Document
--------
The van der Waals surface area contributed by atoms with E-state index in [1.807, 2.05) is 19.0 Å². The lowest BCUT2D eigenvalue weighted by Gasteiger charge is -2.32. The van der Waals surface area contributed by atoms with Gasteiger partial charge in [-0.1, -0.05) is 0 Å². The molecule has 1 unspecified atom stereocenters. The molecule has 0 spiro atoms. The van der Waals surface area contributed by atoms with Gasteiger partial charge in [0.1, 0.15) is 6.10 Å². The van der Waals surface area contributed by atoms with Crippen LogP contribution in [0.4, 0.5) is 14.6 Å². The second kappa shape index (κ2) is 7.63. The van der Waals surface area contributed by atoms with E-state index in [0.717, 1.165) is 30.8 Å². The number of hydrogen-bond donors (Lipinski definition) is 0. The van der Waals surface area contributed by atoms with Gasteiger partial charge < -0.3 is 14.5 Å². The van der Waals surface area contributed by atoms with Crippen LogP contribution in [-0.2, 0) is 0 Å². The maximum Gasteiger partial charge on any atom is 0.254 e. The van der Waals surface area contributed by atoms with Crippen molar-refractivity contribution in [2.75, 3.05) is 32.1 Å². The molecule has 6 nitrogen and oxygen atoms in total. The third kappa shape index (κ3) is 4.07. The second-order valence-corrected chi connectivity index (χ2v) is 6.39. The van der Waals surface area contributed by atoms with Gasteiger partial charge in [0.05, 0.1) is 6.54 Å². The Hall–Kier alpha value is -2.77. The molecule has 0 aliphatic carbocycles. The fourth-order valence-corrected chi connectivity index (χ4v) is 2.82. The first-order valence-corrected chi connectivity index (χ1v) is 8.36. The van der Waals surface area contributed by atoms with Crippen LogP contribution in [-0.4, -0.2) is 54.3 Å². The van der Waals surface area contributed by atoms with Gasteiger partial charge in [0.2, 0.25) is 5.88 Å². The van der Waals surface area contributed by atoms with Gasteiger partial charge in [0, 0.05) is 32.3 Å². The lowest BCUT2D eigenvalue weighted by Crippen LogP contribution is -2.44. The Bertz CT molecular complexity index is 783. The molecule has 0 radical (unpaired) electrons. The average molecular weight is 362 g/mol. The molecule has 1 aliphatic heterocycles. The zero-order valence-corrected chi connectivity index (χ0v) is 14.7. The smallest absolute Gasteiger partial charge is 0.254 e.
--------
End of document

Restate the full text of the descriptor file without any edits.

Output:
The van der Waals surface area contributed by atoms with E-state index in [1.807, 2.05) is 19.0 Å². The lowest BCUT2D eigenvalue weighted by Gasteiger charge is -2.32. The van der Waals surface area contributed by atoms with Gasteiger partial charge in [-0.1, -0.05) is 0 Å². The molecule has 1 unspecified atom stereocenters. The molecule has 0 spiro atoms. The van der Waals surface area contributed by atoms with Gasteiger partial charge in [0.1, 0.15) is 6.10 Å². The van der Waals surface area contributed by atoms with Crippen LogP contribution in [0.4, 0.5) is 14.6 Å². The second kappa shape index (κ2) is 7.63. The van der Waals surface area contributed by atoms with E-state index in [0.717, 1.165) is 30.8 Å². The number of hydrogen-bond donors (Lipinski definition) is 0. The van der Waals surface area contributed by atoms with Gasteiger partial charge < -0.3 is 14.5 Å². The van der Waals surface area contributed by atoms with Crippen LogP contribution in [-0.2, 0) is 0 Å². The maximum Gasteiger partial charge on any atom is 0.254 e. The van der Waals surface area contributed by atoms with Crippen molar-refractivity contribution in [2.75, 3.05) is 32.1 Å². The molecule has 6 nitrogen and oxygen atoms in total. The third kappa shape index (κ3) is 4.07. The second-order valence-corrected chi connectivity index (χ2v) is 6.39. The van der Waals surface area contributed by atoms with Gasteiger partial charge in [0.05, 0.1) is 6.54 Å². The Hall–Kier alpha value is -2.77. The molecule has 0 aliphatic carbocycles. The fourth-order valence-corrected chi connectivity index (χ4v) is 2.82. The first-order valence-corrected chi connectivity index (χ1v) is 8.36. The van der Waals surface area contributed by atoms with Crippen LogP contribution in [-0.4, -0.2) is 54.3 Å². The van der Waals surface area contributed by atoms with Gasteiger partial charge in [0.2, 0.25) is 5.88 Å². The van der Waals surface area contributed by atoms with Gasteiger partial charge in [0, 0.05) is 32.3 Å². The lowest BCUT2D eigenvalue weighted by Crippen LogP contribution is -2.44. The Bertz CT molecular complexity index is 783. The molecule has 0 radical (unpaired) electrons. The average molecular weight is 362 g/mol. The molecule has 1 aliphatic heterocycles. The zero-order valence-corrected chi connectivity index (χ0v) is 14.7. The smallest absolute Gasteiger partial charge is 0.254 e.